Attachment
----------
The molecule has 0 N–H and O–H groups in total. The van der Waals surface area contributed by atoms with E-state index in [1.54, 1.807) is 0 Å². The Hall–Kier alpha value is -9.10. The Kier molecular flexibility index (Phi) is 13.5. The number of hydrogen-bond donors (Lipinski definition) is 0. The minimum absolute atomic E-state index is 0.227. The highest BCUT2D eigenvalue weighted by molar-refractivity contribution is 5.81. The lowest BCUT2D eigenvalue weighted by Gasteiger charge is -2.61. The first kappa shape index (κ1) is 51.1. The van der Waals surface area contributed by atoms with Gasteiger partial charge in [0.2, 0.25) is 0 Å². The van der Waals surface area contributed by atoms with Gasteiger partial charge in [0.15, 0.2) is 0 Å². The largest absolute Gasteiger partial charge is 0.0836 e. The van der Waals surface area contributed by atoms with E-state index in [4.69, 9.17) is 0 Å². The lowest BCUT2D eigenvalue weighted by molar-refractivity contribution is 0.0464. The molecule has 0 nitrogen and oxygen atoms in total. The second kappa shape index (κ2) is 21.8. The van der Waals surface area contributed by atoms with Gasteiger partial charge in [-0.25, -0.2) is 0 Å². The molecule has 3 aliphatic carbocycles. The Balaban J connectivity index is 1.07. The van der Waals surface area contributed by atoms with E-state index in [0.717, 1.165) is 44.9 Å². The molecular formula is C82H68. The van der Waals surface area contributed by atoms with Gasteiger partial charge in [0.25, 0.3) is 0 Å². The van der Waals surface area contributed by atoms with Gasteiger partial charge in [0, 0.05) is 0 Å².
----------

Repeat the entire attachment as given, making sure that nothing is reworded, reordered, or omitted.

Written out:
The molecule has 0 N–H and O–H groups in total. The van der Waals surface area contributed by atoms with E-state index in [1.54, 1.807) is 0 Å². The Hall–Kier alpha value is -9.10. The Kier molecular flexibility index (Phi) is 13.5. The number of hydrogen-bond donors (Lipinski definition) is 0. The minimum absolute atomic E-state index is 0.227. The highest BCUT2D eigenvalue weighted by molar-refractivity contribution is 5.81. The lowest BCUT2D eigenvalue weighted by Gasteiger charge is -2.61. The first kappa shape index (κ1) is 51.1. The van der Waals surface area contributed by atoms with Gasteiger partial charge in [0.2, 0.25) is 0 Å². The van der Waals surface area contributed by atoms with Gasteiger partial charge in [0.15, 0.2) is 0 Å². The largest absolute Gasteiger partial charge is 0.0836 e. The van der Waals surface area contributed by atoms with E-state index in [4.69, 9.17) is 0 Å². The lowest BCUT2D eigenvalue weighted by molar-refractivity contribution is 0.0464. The molecule has 0 nitrogen and oxygen atoms in total. The second kappa shape index (κ2) is 21.8. The van der Waals surface area contributed by atoms with Gasteiger partial charge in [-0.25, -0.2) is 0 Å². The molecule has 3 aliphatic carbocycles. The Balaban J connectivity index is 1.07. The van der Waals surface area contributed by atoms with E-state index in [0.717, 1.165) is 44.9 Å². The molecular formula is C82H68. The van der Waals surface area contributed by atoms with Gasteiger partial charge in [0.25, 0.3) is 0 Å². The van der Waals surface area contributed by atoms with Gasteiger partial charge in [0, 0.05) is 0 Å².